With a small company, Chong notes you will need that one person to be “everything to everybody.” They need to be able to manage everything right down to the smallest administrative details of a clinical operation. At the same time, they need to be able to see the big picture, and think strategically about how to use the data to improve protocols or develop new ones for trials in other therapeutic areas.
Chong also prefers someone who has been in a clinical operations role for at least five years. She notes it takes time to develop the skills to perform all of the required tasks, and it is rare that she sees someone come out of Big Pharma with less than five years of experience who is adequately equipped to take on the many demands of a small biotech company. “The expectation for someone serving as the head of clinical operations at a small biotech is to be mature enough to deal with the board of directors, manage the CRO for the entire program, and strategically drive clinical goals for the company,” says Chong.
Personality Is Key
Let’s say you need to hire a clinical operations manager. You have your decision narrowed down to four candidates, and all have small-pharma experience and the skills you desire. Are there certain personality traits you should consider when making your decision?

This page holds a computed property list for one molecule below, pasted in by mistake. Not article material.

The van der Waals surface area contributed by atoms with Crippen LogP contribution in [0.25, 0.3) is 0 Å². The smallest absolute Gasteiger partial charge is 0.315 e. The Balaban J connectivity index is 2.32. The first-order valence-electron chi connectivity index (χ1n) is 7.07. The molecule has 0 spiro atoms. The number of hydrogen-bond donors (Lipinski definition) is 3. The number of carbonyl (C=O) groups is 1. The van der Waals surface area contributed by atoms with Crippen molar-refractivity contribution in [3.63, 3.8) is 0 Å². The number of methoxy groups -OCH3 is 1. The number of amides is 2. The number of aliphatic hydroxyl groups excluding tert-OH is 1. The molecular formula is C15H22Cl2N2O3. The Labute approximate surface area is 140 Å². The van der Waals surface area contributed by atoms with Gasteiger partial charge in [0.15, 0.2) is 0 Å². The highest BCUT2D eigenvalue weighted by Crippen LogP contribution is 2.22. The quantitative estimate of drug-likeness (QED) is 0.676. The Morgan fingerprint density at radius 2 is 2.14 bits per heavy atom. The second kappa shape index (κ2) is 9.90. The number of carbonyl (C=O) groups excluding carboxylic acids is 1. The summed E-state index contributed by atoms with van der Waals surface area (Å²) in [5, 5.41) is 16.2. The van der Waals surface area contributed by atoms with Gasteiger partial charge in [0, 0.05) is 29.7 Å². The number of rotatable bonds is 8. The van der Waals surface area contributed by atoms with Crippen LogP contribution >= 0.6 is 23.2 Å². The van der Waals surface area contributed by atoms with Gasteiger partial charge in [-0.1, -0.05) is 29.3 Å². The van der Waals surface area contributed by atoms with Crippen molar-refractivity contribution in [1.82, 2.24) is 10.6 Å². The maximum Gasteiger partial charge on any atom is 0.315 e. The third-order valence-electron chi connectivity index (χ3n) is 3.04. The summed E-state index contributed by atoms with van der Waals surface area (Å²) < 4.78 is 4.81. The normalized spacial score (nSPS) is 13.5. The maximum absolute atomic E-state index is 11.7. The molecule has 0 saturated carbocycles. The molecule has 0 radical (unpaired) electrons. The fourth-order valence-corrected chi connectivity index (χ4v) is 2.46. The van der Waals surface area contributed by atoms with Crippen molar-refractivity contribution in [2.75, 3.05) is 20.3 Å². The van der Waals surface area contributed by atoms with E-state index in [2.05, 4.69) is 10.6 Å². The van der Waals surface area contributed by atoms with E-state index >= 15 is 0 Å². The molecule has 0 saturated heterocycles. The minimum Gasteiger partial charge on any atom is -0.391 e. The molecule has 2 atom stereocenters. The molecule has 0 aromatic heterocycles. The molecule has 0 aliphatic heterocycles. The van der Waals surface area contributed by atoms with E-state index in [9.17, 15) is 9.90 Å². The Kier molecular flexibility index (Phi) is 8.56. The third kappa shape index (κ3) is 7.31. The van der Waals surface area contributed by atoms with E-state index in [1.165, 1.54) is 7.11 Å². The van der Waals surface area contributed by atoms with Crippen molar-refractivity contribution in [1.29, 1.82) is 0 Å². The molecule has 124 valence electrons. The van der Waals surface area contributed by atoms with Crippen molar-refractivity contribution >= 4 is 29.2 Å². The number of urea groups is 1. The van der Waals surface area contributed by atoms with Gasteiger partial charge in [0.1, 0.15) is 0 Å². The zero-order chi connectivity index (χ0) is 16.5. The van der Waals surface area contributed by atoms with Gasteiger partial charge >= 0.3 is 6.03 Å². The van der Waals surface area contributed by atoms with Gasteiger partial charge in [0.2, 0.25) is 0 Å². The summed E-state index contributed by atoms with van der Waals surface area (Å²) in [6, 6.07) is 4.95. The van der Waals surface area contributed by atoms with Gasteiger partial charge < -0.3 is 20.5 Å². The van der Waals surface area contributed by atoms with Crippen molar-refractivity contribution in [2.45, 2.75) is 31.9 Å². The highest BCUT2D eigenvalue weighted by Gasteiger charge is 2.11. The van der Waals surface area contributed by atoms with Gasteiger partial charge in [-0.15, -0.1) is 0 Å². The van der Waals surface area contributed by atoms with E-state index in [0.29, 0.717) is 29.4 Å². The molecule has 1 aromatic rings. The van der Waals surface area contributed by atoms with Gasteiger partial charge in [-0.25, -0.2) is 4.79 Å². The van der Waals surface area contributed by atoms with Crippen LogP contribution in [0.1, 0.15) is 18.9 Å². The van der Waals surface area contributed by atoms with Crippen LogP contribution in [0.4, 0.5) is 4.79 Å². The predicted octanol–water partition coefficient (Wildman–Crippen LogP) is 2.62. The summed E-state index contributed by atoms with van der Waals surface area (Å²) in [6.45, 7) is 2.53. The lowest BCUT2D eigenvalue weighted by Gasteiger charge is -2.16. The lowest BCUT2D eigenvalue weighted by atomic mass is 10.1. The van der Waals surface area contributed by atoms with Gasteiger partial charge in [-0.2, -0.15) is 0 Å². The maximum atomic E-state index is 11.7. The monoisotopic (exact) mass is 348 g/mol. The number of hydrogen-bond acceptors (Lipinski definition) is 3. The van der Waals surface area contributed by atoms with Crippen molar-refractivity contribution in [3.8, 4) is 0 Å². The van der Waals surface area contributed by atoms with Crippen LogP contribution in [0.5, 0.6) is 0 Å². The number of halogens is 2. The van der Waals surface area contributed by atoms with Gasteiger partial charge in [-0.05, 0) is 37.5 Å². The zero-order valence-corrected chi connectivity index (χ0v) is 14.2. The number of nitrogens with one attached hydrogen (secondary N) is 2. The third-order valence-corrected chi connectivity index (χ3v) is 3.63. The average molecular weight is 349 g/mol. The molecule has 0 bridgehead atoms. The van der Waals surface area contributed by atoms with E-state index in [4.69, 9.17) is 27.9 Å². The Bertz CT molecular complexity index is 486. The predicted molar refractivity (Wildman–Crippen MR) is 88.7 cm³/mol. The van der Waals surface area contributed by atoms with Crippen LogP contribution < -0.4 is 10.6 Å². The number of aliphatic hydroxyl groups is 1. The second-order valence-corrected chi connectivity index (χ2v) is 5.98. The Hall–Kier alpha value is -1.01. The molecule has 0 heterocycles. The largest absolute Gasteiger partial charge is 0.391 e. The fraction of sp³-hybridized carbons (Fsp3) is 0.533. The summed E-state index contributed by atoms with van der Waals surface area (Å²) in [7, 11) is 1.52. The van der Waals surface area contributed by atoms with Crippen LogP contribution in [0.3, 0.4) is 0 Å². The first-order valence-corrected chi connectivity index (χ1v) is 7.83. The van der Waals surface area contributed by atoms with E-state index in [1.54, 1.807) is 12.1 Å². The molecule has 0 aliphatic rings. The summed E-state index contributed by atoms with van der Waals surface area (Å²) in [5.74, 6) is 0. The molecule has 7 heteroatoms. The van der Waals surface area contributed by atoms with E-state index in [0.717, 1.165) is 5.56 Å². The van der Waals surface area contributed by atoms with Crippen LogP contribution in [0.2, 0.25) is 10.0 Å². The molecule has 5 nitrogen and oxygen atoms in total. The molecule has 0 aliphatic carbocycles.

When looking for talent at any level of her company, Chong likes to focus on what she calls the two A’s: Aptitude and attitude. Aptitude includes clinical experience and skill sets, something she says you can manage and develop. Attitude comes from an individual’s personality and work ethic, which is something that is much harder to develop.
There are certain personality types that Chong tries to avoid, including individuals who do not want to learn, who are not curious, and who are not flexible. Moving a product through development requires patience, a willingness to work in a team environment, and a belief that goes beyond just doing your job. The traits she looks for are inspiration and an ability to manage stress, balance multiple responsibilities, and solve problems. Unfortunately, these traits are not always easy to discern in an interview.
“In the clinical operations role you need flexible problem solvers,” she adds. “I will look for someone who is amenable but also a driver and who can believe in magic. That person you hire is not just providing a skill set; they will have to work closely with their colleagues, medical world leaders, sometimes the executive team or company directors, and be that transformative and inspirational leader. If the person sitting across from you during the interview does not inspire you, then they might not be the best person to lead your trials or your operational program. We are developing something that may be ultimately bigger than ourselves, life.